Did the Supreme Court save private health insurance, or just drive another nail in its coffin?
Ironically, it might well turn out to be the latter.
Keep in mind that from a consumer perspective, much of the Affordable Care Act was about trying to keep private insurance affordable in America. But “affordable” is a relative term. When your employer pays most of the cost, insurance is a lot more affordable than if you’re paying the bill yourself.
At over $20,000 per year for a typical plan providing family coverage, health insurance now costs around 40% of the median household income of $49,445!
Being mandated to take on that expense – even with the generous subsidies ACA provides – understandably rankles people. It’s no wonder that millions of healthy people may still choose to roll the dice and go without.
But even though we have spent so much time arguing about the cost of insurance and the private insurance market, the fact is that it pays only a small part of the nation’s health care bill.
An August 2011 article in the New England Journal of Medicine reported that private insurance paid only a little over a third of all health care costs, and even less – one quarter – of mental health care costs.
Even those small numbers are high. When you take into account (1) the share of private insurance that is subsidized by the government through tax benefits and (2) the share of private insurance that is paid by all levels of government on behalf of public employees, the percentage of care paid for by privately-funded private insurance is only in the teens.
Even if members of the public can’t recite the data, they have a sense that health insurance is simply no bargain.
One of the best illustrations of this is in the Pre-Existing Condition Insurance Program (PCIP), the short term solution devised by the federal government and put into place through ACA to provide guaranteed health insurance to adults with pre-existing conditions. The program will run from 2010 until 2014, targeted to people with pre-existing conditions who were uninsured and uninsurable.
If you meet the eligibility criteria, then enrolling in PCIP is like winning the lottery. It almost guarantees that you receive more in benefits than you pay for insurance. In fact, this was true – in its first year or so, it paid out $1.30 for every dollar it took in.
The government estimated that 4 million people were eligible for the program, and that 375,000 of them would enroll. As of this April 30, only 67,482 had.
What does it say about the future of private insurance when people won’t even buy it when they know it will pay out more than it costs?
It shouldn’t come as a surprise to anyone that so many people – up to 67% - wanted the individual mandate to be overturned by the Court, according to a NY Times/CBS poll taken in March.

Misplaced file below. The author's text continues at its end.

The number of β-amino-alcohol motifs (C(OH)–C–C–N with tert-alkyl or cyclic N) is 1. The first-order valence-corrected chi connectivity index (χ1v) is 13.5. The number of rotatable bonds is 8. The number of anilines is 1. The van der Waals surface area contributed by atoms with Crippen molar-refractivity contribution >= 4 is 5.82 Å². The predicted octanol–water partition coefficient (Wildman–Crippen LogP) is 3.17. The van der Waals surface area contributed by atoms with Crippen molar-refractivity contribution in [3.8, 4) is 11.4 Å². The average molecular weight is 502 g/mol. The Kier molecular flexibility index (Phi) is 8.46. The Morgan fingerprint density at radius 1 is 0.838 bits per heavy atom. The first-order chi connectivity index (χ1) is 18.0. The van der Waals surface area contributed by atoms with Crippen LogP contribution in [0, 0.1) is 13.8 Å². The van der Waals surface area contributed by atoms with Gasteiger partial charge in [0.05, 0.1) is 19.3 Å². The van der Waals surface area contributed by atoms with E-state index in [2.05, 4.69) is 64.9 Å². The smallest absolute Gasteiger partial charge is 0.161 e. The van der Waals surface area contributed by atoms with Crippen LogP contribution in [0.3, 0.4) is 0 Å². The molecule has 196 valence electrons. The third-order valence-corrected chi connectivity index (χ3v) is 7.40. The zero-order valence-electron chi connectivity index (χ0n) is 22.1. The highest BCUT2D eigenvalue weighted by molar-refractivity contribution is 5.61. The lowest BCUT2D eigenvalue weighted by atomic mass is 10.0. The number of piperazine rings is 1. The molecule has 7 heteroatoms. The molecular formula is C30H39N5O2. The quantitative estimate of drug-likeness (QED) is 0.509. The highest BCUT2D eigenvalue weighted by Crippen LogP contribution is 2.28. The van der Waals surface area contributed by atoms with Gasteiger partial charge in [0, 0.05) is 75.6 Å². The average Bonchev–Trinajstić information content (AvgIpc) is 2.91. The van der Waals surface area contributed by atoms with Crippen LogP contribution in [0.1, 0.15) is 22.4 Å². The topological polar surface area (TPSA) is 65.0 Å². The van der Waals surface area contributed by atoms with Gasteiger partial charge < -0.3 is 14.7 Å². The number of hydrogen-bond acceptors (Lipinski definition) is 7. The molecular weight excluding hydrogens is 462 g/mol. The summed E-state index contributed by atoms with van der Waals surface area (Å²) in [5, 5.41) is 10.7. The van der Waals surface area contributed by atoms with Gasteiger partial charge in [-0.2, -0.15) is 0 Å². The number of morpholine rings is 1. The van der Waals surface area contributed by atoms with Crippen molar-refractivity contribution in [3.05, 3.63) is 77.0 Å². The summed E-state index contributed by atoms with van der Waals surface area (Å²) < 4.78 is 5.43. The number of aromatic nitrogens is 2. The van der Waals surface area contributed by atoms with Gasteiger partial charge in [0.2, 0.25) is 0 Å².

Even people who support universal coverage find fault with a system so stacked against the consumer – in which the cost of insurance bureaucracy alone is twice what we pay for our entire system of public health, and more than we pay for all nursing home care, home care, dental care, or veterans services in America.
It’s not like insurers are highly regarded.
For all the good they’ve done in this country – and they have often done the hard negotiating work of keeping prices of health care under control (for evidence of this I need only look at the statement for my most recent blood tests. The lab accepted $8.57 as payment in full from the insurer for tests it for which it would have charged me $57.85 if I were paying the bill on my own), insurers have lost touch with the desires of their customers, and are now seen more as obstacles to health than facilitators of care.
And the $1.1 billion in bureaucratic overcharges ACA is forcing them to pay back this year doesn’t help their reputations at all.
The only strategy ACA proponents could come up with to shore up insurance was to mandate people to have it.
Organizations like the Heritage Foundation introduced the individual mandate to our healthcare debate twenty years ago as an alternative to “Medicare for all” proposals. They understood that Congress was going to have to drag people kicking and screaming into the insurance marketplace.
In the aftermath of the Supreme Court decision, that’s even more obvious.
This is the third in a series of five OHPM columns on the impact of the Supreme Court decision on the Affordable Care Act. Monday: the impact of the ACA decision on Medicare and Medicaid.